This stop put us in the upper central Delmarva peninsula. If you’re not familiar with this name, it is a peninsula that includes pieces of Delaware, Maryland and Virginia. Delaware has the east side with the Delaware River and Delaware Bay separating it from New Jersey. Maryland occupies the west side with the Chesapeake Bay alongside and Virginia snagged a piece of the southern tip. From here we made day trips to Dover, DE, St. Michael’s, MD, and Rehoboth Beach, DE.
Dover is the capital of Delaware and the state calls itself “The First State”. This is because it was the first state to ratify the newly written Constitution of the United States. This took place in Dover, more specifically at the Golden Fleece Tavern which is located on what is known as The Green, a square of land that formed the nucleus of the city. Dover became the capital due to necessity during the Revolutionary War when the British took control of Wilmington which had served as the capital. Even though they had been planning to move the capital this situation moved up the timetable.
In Dover, the First State Heritage Park encompasses the current state house, Legislative Hall, the Old State House and many other notable historic buildings, many of which can be toured. The Old State House hosted the state government from1792 until the new state house was built in 1933.
One of the very interesting museums here is the Johnson Victrola Museum. This museum features the accomplishments of Eldrige Johnson who was from Delaware and who very successfully manufactured and marketed the Victor and Victrola record players and recordings. You know the one with the white dog with black spots sitting in front of the horn with his head cocked to one side? That dog was a real dog named Nipper. Starting in 1901 with 10 employees this company produced a steady procession of new models with players at many different price points, growing the company to some 10,000 employees. The Victor players had the big horn which projected the sound. When the “speaker” became integrated into the cabinet, the name for these players was changed to Victrola. Johnson sold his company to RCA in 1929 for $155 million. This museum has assembled a wide variety of players and approximately 50,000 recordings which were originally pressed between 1901 and 1929.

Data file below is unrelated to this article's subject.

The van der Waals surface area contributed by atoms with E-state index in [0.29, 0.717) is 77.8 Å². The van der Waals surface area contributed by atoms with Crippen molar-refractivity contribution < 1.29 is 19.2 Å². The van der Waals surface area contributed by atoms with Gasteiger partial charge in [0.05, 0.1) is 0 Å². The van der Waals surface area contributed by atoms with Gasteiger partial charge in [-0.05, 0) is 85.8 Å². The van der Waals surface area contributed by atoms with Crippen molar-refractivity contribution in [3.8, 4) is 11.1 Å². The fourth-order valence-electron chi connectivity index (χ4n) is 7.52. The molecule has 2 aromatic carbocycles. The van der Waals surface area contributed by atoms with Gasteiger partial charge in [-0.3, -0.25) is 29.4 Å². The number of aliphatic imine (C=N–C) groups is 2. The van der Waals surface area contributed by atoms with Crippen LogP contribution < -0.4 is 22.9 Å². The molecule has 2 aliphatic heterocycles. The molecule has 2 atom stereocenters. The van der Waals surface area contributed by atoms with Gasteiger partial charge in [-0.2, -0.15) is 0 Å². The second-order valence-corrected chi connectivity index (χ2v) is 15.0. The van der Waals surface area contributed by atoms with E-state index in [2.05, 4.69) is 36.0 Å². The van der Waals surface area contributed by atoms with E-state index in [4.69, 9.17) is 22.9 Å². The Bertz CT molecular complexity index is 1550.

Going in the opposite direction, we drove southeast to the town of St. Michaels, MD. It is a very nice village on the Chesapeake Bay and is clearly designed to attract visitors. We also chose here to sample the Maryland soft crabs. We had them in two of the traditional ways: fried on a sandwich and sauteed on a plate.
On another day, we took a different direction, southeast to the Delaware beach towns of Lewes and Rehoboth Beach. Lewes holds a special place in Delaware history since it was the site of one of the very earliest settlements for the state. In addition, they successfully repelled an attack by the British Navy in the War of 1812.
Our visit to Rehoboth Beach was primarily to have lunch with a friend that I had not seen for many years. Steve Daly is someone that I worked with when I lived in Northern Virginia in the late 1970’s and early 1980’s. Yes, we worked together but, along with a small group of other co-workers, we also became very good friends and socialized extensively during that time. It was very special to have this opportunity to reconnect with Steve.
Next stop: College Park, MD